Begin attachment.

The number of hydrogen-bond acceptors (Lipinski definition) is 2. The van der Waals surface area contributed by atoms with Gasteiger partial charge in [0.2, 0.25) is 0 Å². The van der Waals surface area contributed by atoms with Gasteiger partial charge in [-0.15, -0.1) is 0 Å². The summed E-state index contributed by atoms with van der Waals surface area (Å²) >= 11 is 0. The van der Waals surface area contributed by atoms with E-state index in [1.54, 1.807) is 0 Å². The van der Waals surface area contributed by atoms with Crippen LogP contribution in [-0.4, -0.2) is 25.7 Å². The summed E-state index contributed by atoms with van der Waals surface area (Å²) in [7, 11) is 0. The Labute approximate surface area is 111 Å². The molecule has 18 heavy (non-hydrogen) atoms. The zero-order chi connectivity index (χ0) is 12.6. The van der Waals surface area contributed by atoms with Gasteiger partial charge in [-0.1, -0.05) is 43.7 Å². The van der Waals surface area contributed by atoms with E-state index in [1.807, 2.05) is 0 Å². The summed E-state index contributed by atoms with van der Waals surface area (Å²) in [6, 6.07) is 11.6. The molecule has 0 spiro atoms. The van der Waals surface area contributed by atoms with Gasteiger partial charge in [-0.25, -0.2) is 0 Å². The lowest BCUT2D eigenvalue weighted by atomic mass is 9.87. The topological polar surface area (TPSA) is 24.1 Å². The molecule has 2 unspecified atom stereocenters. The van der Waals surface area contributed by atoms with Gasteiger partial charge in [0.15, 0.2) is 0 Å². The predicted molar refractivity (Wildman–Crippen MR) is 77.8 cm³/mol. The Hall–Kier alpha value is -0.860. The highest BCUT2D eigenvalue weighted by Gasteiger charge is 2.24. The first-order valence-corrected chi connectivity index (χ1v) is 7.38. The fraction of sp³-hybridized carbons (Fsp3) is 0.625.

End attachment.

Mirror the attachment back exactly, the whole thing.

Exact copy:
The number of hydrogen-bond acceptors (Lipinski definition) is 2. The van der Waals surface area contributed by atoms with Gasteiger partial charge in [0.2, 0.25) is 0 Å². The van der Waals surface area contributed by atoms with Gasteiger partial charge in [-0.15, -0.1) is 0 Å². The summed E-state index contributed by atoms with van der Waals surface area (Å²) >= 11 is 0. The van der Waals surface area contributed by atoms with E-state index in [1.54, 1.807) is 0 Å². The van der Waals surface area contributed by atoms with Crippen LogP contribution in [-0.4, -0.2) is 25.7 Å². The summed E-state index contributed by atoms with van der Waals surface area (Å²) in [7, 11) is 0. The Labute approximate surface area is 111 Å². The molecule has 18 heavy (non-hydrogen) atoms. The zero-order chi connectivity index (χ0) is 12.6. The van der Waals surface area contributed by atoms with Gasteiger partial charge in [-0.1, -0.05) is 43.7 Å². The van der Waals surface area contributed by atoms with E-state index in [1.807, 2.05) is 0 Å². The summed E-state index contributed by atoms with van der Waals surface area (Å²) in [6, 6.07) is 11.6. The molecule has 0 spiro atoms. The van der Waals surface area contributed by atoms with Gasteiger partial charge in [-0.25, -0.2) is 0 Å². The lowest BCUT2D eigenvalue weighted by atomic mass is 9.87. The topological polar surface area (TPSA) is 24.1 Å². The molecule has 2 unspecified atom stereocenters. The van der Waals surface area contributed by atoms with Gasteiger partial charge in [0.15, 0.2) is 0 Å². The predicted molar refractivity (Wildman–Crippen MR) is 77.8 cm³/mol. The Hall–Kier alpha value is -0.860. The highest BCUT2D eigenvalue weighted by Gasteiger charge is 2.24. The first-order valence-corrected chi connectivity index (χ1v) is 7.38. The fraction of sp³-hybridized carbons (Fsp3) is 0.625.